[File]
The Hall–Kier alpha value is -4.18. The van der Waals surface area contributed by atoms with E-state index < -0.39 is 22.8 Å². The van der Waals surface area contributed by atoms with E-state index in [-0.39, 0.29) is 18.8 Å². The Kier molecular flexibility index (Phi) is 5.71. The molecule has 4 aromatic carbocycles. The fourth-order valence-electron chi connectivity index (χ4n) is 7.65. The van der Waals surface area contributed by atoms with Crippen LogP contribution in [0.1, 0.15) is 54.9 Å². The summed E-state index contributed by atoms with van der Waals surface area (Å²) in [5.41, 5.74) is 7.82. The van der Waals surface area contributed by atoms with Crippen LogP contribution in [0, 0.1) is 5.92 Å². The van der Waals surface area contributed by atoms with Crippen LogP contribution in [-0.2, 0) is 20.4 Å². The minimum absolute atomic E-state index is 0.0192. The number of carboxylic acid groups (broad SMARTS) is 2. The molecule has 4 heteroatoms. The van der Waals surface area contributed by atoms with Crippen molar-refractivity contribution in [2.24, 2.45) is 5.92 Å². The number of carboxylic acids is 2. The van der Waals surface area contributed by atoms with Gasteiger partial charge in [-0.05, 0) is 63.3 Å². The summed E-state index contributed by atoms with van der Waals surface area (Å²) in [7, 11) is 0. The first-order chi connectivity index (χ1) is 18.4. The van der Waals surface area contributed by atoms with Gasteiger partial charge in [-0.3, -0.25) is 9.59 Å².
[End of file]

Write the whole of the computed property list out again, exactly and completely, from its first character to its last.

The Hall–Kier alpha value is -4.18. The van der Waals surface area contributed by atoms with E-state index < -0.39 is 22.8 Å². The van der Waals surface area contributed by atoms with E-state index in [-0.39, 0.29) is 18.8 Å². The Kier molecular flexibility index (Phi) is 5.71. The molecule has 4 aromatic carbocycles. The fourth-order valence-electron chi connectivity index (χ4n) is 7.65. The van der Waals surface area contributed by atoms with Crippen LogP contribution in [0.1, 0.15) is 54.9 Å². The summed E-state index contributed by atoms with van der Waals surface area (Å²) in [5.41, 5.74) is 7.82. The van der Waals surface area contributed by atoms with Crippen LogP contribution in [0, 0.1) is 5.92 Å². The van der Waals surface area contributed by atoms with Crippen LogP contribution in [-0.2, 0) is 20.4 Å². The minimum absolute atomic E-state index is 0.0192. The number of carboxylic acid groups (broad SMARTS) is 2. The molecule has 4 heteroatoms. The van der Waals surface area contributed by atoms with Crippen molar-refractivity contribution in [2.24, 2.45) is 5.92 Å². The number of carboxylic acids is 2. The van der Waals surface area contributed by atoms with Gasteiger partial charge in [-0.05, 0) is 63.3 Å². The summed E-state index contributed by atoms with van der Waals surface area (Å²) in [7, 11) is 0. The first-order chi connectivity index (χ1) is 18.4. The van der Waals surface area contributed by atoms with Gasteiger partial charge in [-0.3, -0.25) is 9.59 Å².